Shiner

We have rather complicated and supposedly ergonomically designed desk chairs at my work with a myriad of levers and adjusters underneath the seats. Yesterday I was trying to adjust one when I pulled the wrong lever, and the back of the chair flipped forward at an astounding velocity, slamming me square on the bridges of my nose and glasses.

I was slightly stunned. It really hurt. I was in the middle of an evaluation, so I just sucked it up and finished with the client. I then went to see our office manager/risk management person, and asked her if the cartilage in my nose should be so wobbly. She wasn’t sure, but she said it looked like I was getting a left black eye, and the bridge of my nose and my forehead just above my eyebrows looked puffy. She then sent the multitude of forms one fills out in these circumstances. She encouraged me to go to the occupational health clinic that assesses Workers Comp claims. I declined, as my self assessment suggested all I was going to have with this was a black eye and some bruising on my forehead.

I am going to a family funeral in Pipestone, MN on Thursday, and I do hope whatever bruising I have has dissipated by then. I am not hopeful. I haven’t seen these family members for a couple of years, and I imagine I will have to explain multiple times what happened. I should add that I own no makeup, and I have no intention of buying any to cover the bruises. I suppose I could make up some fantastical story of how I was injured, as being assaulted by a chair is kind of embarrassing.

What have been some of your prominent injuries? What have been some of your work injuries? Any Workers Comp stories?

16 thoughts on “Shiner”

  1. Rise and Shine Baboons,

    Oh, Renee, that sounds so painful. Did it ruin your glasses? Your stoicism is remarkable when you suck it up and just finish the evaluation. Didn’t the client notice the broken nose?

    I think the question today really is,”When at the funeral, what story should I tell?” Drawing on the post yesterday and Luna’s desire to get to the top of the curio, this is what happened:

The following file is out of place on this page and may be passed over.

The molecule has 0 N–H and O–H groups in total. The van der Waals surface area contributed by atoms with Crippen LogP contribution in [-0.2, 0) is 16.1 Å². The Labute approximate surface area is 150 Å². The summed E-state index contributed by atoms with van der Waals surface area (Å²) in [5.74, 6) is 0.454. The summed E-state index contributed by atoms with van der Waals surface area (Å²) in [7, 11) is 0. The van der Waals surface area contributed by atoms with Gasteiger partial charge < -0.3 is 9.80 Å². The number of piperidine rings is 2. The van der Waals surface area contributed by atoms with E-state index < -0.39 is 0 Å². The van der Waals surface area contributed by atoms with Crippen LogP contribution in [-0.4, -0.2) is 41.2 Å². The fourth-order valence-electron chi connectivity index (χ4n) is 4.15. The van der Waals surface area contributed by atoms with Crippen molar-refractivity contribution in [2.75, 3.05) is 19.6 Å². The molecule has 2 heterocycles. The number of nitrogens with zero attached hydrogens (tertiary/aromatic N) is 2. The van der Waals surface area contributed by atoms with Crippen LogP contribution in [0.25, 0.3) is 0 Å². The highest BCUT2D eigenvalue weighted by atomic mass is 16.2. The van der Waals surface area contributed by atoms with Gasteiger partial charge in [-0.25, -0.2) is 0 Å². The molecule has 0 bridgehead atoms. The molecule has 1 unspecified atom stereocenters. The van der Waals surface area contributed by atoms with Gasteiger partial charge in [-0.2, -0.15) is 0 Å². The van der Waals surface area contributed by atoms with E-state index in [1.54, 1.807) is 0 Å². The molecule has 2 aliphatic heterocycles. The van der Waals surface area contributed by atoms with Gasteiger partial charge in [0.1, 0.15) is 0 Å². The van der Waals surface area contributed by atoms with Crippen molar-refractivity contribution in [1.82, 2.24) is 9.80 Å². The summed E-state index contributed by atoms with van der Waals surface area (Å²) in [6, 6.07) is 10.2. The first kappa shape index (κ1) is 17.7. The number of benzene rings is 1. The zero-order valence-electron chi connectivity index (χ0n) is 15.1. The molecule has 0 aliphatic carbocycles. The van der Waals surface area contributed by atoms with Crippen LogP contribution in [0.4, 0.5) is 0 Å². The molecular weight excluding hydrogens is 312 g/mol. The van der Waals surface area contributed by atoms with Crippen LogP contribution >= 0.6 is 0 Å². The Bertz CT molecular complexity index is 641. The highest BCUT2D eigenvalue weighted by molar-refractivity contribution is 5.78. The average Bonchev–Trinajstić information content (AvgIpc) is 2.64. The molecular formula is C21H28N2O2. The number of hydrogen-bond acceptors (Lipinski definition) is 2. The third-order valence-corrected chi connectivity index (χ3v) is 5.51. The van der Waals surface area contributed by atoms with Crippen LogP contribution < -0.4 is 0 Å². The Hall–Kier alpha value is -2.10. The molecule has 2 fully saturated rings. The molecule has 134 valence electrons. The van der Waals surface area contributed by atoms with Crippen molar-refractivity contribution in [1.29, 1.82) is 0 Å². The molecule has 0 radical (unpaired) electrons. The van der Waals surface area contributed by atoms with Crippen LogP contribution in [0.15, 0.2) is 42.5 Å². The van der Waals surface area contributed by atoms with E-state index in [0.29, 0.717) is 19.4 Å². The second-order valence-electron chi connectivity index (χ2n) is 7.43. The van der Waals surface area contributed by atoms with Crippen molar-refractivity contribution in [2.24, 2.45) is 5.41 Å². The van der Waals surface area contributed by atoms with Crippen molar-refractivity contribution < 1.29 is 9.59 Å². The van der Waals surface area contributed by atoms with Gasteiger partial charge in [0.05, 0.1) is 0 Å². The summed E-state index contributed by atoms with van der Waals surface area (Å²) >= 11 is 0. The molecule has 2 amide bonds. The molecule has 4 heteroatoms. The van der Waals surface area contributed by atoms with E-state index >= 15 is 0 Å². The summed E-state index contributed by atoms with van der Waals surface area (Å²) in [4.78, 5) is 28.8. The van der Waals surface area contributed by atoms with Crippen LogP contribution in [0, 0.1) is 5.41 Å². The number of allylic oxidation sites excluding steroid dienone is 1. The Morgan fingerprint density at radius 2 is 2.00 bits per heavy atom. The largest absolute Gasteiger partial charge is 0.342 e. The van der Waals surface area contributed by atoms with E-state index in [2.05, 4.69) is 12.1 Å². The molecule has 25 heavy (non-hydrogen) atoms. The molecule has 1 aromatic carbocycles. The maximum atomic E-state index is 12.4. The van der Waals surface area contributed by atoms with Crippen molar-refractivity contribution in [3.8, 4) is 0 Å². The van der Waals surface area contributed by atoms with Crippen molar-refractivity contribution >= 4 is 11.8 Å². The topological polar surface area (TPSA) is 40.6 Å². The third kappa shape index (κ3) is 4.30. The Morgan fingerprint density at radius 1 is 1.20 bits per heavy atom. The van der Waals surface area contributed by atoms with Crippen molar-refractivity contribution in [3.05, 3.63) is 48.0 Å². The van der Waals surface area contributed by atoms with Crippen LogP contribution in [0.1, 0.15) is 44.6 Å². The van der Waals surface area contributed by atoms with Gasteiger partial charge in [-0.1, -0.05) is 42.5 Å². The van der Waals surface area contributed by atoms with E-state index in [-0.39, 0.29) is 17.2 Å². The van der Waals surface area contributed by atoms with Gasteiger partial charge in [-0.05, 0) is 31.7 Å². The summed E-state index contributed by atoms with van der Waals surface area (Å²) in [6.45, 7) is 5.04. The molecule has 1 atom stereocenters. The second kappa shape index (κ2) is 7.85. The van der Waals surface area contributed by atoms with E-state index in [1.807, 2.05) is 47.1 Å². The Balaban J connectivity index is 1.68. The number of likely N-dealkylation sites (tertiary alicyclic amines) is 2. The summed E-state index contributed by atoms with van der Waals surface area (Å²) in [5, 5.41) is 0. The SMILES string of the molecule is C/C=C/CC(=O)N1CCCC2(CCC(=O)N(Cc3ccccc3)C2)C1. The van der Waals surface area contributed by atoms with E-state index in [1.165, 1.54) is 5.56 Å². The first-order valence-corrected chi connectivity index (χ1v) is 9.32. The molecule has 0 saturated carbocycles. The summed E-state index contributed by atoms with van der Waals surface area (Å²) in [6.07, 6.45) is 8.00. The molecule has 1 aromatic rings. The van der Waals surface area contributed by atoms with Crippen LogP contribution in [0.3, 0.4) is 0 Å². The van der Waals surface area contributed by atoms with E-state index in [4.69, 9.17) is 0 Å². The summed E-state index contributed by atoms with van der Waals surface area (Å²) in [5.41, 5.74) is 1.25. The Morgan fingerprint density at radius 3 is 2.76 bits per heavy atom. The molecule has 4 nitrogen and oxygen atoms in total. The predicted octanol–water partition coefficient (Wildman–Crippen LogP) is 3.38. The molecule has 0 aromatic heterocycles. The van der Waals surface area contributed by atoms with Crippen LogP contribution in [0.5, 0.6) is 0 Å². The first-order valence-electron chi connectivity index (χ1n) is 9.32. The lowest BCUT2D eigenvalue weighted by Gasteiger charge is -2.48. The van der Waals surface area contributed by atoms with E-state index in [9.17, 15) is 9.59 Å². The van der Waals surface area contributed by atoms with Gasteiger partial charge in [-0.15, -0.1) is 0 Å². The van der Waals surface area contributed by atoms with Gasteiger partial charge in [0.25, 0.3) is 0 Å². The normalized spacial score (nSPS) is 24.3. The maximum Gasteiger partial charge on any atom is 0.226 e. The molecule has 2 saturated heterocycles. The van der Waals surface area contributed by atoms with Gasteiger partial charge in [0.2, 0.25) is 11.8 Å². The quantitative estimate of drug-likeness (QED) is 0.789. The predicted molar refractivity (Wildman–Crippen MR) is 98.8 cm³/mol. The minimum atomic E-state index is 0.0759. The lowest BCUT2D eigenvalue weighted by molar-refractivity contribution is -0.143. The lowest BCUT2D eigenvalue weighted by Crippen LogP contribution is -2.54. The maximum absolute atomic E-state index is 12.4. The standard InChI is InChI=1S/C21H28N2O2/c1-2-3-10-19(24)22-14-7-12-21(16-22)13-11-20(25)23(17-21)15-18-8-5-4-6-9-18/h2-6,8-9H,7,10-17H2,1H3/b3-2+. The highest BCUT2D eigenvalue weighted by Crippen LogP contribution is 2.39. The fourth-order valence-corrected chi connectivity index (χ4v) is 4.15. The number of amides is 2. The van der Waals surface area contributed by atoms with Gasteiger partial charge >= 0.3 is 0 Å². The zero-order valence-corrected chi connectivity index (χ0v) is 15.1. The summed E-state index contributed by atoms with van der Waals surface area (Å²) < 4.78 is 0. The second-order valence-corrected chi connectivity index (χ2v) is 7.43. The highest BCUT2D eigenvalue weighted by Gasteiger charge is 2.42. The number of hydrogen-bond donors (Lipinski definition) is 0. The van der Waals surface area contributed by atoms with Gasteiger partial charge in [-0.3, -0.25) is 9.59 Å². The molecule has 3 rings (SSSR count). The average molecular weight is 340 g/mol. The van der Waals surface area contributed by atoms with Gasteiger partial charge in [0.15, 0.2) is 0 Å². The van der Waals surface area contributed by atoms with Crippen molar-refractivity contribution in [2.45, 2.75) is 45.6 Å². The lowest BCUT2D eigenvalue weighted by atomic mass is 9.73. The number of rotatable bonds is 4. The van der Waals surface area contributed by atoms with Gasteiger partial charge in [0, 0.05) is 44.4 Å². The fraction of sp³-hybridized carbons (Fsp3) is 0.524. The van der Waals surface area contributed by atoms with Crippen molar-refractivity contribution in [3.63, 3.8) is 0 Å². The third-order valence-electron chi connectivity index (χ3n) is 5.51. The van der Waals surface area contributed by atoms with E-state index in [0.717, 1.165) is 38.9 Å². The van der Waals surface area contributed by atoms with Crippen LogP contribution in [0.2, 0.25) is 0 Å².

“Luna eyed the Christmas doll at the top of the curio and jumped, destabilizing the curio cabinet. It fell and I jumped out of the way, but the edge hit my face and glasses. There was glass and curios everywhere. I called an ambulance so there were sirens and the entire neighborhood gathered around the ambulance that took me to the hospital,where they put ice on my face and gave me ibuprofen for a bill of $10,000. Luna ran away in fright.”

    Or the ever popular, “My husband hit me,” but I don’t think anyone would ever believe that one given your lovely husband. A wild story is much better.

    My most prominent injury was a broken wrist at age 19. I fell while ice skating. Now I think of that injury almost daily because there is arthritis in the wrist.

    Liked by 2 people

  2. I suspect your shiner today is much more colorful than the header photo. Sorry this happened to you, Renee. Perhaps you should wear a Lone Ranger type mask, like the one Steve is sporting in his gravatar photo, for a while.

    I believe I’ve told the story of my broken nose before on here. It was the result of falling off a teeter totter and landing, face first, on the metal pipe at the center of the pivot. In addition to a broken nose, I had the most colorful black eyes for weeks; an injury so obvious there was no ignoring it. It was during my freshman year at SIU, and I couldn’t just skip classes for the duration. One of my professors on seeing me in class said: “I know we’re all dying to know what happened, so why don’t you just tell us so we can get on with the class.” So I did, and we did, but I heard my fare share of stupid jokes for weeks. I consider myself lucky that I didn’t knock out all of my front teeth instead.